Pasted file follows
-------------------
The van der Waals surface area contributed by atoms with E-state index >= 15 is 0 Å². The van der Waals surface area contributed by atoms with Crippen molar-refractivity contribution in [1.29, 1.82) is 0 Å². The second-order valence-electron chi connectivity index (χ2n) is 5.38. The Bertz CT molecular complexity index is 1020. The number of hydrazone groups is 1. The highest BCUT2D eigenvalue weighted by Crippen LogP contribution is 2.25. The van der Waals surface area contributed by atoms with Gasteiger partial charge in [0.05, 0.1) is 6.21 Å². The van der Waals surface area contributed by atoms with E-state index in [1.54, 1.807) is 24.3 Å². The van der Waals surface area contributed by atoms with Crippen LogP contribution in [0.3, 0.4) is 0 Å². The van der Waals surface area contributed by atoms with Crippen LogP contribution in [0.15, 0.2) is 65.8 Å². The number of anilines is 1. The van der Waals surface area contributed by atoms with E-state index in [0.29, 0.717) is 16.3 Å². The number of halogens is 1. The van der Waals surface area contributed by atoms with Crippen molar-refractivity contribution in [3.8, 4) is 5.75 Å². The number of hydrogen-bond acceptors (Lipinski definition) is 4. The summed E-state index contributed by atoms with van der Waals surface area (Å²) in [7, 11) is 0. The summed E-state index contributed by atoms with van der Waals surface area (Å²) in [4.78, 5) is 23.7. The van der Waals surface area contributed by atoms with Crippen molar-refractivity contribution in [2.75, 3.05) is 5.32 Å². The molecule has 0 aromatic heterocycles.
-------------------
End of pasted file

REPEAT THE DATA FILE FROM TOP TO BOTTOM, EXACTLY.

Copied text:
The van der Waals surface area contributed by atoms with E-state index >= 15 is 0 Å². The van der Waals surface area contributed by atoms with Crippen molar-refractivity contribution in [1.29, 1.82) is 0 Å². The second-order valence-electron chi connectivity index (χ2n) is 5.38. The Bertz CT molecular complexity index is 1020. The number of hydrazone groups is 1. The highest BCUT2D eigenvalue weighted by Crippen LogP contribution is 2.25. The van der Waals surface area contributed by atoms with Gasteiger partial charge in [0.05, 0.1) is 6.21 Å². The van der Waals surface area contributed by atoms with E-state index in [1.54, 1.807) is 24.3 Å². The van der Waals surface area contributed by atoms with Crippen LogP contribution in [0.3, 0.4) is 0 Å². The van der Waals surface area contributed by atoms with Crippen LogP contribution in [0.15, 0.2) is 65.8 Å². The number of anilines is 1. The van der Waals surface area contributed by atoms with E-state index in [0.29, 0.717) is 16.3 Å². The number of halogens is 1. The van der Waals surface area contributed by atoms with Crippen molar-refractivity contribution in [3.8, 4) is 5.75 Å². The number of hydrogen-bond acceptors (Lipinski definition) is 4. The summed E-state index contributed by atoms with van der Waals surface area (Å²) in [7, 11) is 0. The summed E-state index contributed by atoms with van der Waals surface area (Å²) in [4.78, 5) is 23.7. The van der Waals surface area contributed by atoms with Crippen molar-refractivity contribution in [2.75, 3.05) is 5.32 Å². The molecule has 0 aromatic heterocycles.